Diagnosis and Correction of Systematic Humidity Error in a Global Numerical Weather Prediction Model

View More View Less
  • 1 Phillips Laboratory, Geophysics Directorate, Hanscom Air Force Base, Massachusetts
© Get Permissions
Full access

Abstract

Accuracy of humidity forecasts has been considered relatively unimportant to much of the operational numerical weather prediction (NWP) community. However, the U.S. Air Force is interested in accurate water vapor and cloud forecasts as end products. It is expected that the NWP community as a whole will become more involved in improving their humidity forecasts as they recognize the important role of accurate water vapor distributions in data assimilation, forecasts of temperature and precipitation, and climate change research.

As a modeling community, we need to begin now to identify and rectify the systematic humidity forecast errors that are present in NWP models. This will allow us to take full advantage of the new types of remotely sensed water vapor and cloud measurements that are on the horizon. The research reported in this paper attempts to address this issue in a simple, straightforward manner, using the Phillips Laboratory Global Spectral Model (PL GSM).

It was found that significant systematic specific humidity errors exist in the much-used FGGE [First CARP (Global Atmospheric Research Program) Global Experimental] (initialized) analyses. However, when a correction on the analyses was imposed and the PL GSM forecasts rerun, forecast errors similar to the forecast errors generated from the uncorrected analyses were observed. The errors were diagnosed through an evaluation of the tendency terms in the model's specific humidity prognostic equation. The results showed that systematic low-level tropical drying and upper-level global moistening could be attributed to the convective terms and the horizontal and vertical advection terms, respectively. Alternative formulations of the model were identified in an attempt to reduce or eliminate these errors. In general, it was found that the alternative formulations that do not modify the convection parameterization of the model reduced the upper-level moistening, while those that do modify the convection scheme reduced low-level tropical drying but introduced low-level and midlevel moistening in the summer hemisphere extratropics. The authors conclude that the nonconvective modifications could be instituted in the model as is. However, more work is needed on improving the way that convective parameterizations distribute water vapor in the vertical.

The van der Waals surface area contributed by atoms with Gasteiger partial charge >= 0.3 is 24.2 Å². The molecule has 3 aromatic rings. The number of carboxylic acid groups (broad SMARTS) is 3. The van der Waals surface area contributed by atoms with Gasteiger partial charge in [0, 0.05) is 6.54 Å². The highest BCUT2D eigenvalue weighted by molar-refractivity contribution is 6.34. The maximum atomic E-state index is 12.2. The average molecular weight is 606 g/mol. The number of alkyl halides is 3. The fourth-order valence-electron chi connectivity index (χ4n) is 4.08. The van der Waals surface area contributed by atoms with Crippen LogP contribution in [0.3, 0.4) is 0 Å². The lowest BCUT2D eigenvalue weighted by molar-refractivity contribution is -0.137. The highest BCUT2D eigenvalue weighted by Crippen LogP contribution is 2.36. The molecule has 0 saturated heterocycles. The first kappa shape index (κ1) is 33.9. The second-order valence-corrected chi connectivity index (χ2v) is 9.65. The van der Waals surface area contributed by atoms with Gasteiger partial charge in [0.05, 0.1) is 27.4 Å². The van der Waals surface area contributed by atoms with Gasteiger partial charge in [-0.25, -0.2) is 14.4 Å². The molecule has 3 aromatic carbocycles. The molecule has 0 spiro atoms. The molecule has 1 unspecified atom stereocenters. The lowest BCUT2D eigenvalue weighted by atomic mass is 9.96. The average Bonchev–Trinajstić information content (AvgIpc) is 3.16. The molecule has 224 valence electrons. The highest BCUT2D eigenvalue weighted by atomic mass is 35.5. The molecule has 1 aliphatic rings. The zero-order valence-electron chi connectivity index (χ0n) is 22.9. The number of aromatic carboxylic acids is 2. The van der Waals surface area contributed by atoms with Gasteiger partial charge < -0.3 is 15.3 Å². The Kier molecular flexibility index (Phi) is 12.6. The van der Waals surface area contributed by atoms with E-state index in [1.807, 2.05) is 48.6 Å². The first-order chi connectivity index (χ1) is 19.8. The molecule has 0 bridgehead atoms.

Abstract

Accuracy of humidity forecasts has been considered relatively unimportant to much of the operational numerical weather prediction (NWP) community. However, the U.S. Air Force is interested in accurate water vapor and cloud forecasts as end products. It is expected that the NWP community as a whole will become more involved in improving their humidity forecasts as they recognize the important role of accurate water vapor distributions in data assimilation, forecasts of temperature and precipitation, and climate change research.

As a modeling community, we need to begin now to identify and rectify the systematic humidity forecast errors that are present in NWP models. This will allow us to take full advantage of the new types of remotely sensed water vapor and cloud measurements that are on the horizon. The research reported in this paper attempts to address this issue in a simple, straightforward manner, using the Phillips Laboratory Global Spectral Model (PL GSM).

It was found that significant systematic specific humidity errors exist in the much-used FGGE [First CARP (Global Atmospheric Research Program) Global Experimental] (initialized) analyses. However, when a correction on the analyses was imposed and the PL GSM forecasts rerun, forecast errors similar to the forecast errors generated from the uncorrected analyses were observed. The errors were diagnosed through an evaluation of the tendency terms in the model's specific humidity prognostic equation. The results showed that systematic low-level tropical drying and upper-level global moistening could be attributed to the convective terms and the horizontal and vertical advection terms, respectively. Alternative formulations of the model were identified in an attempt to reduce or eliminate these errors. In general, it was found that the alternative formulations that do not modify the convection parameterization of the model reduced the upper-level moistening, while those that do modify the convection scheme reduced low-level tropical drying but introduced low-level and midlevel moistening in the summer hemisphere extratropics. The authors conclude that the nonconvective modifications could be instituted in the model as is. However, more work is needed on improving the way that convective parameterizations distribute water vapor in the vertical.

Save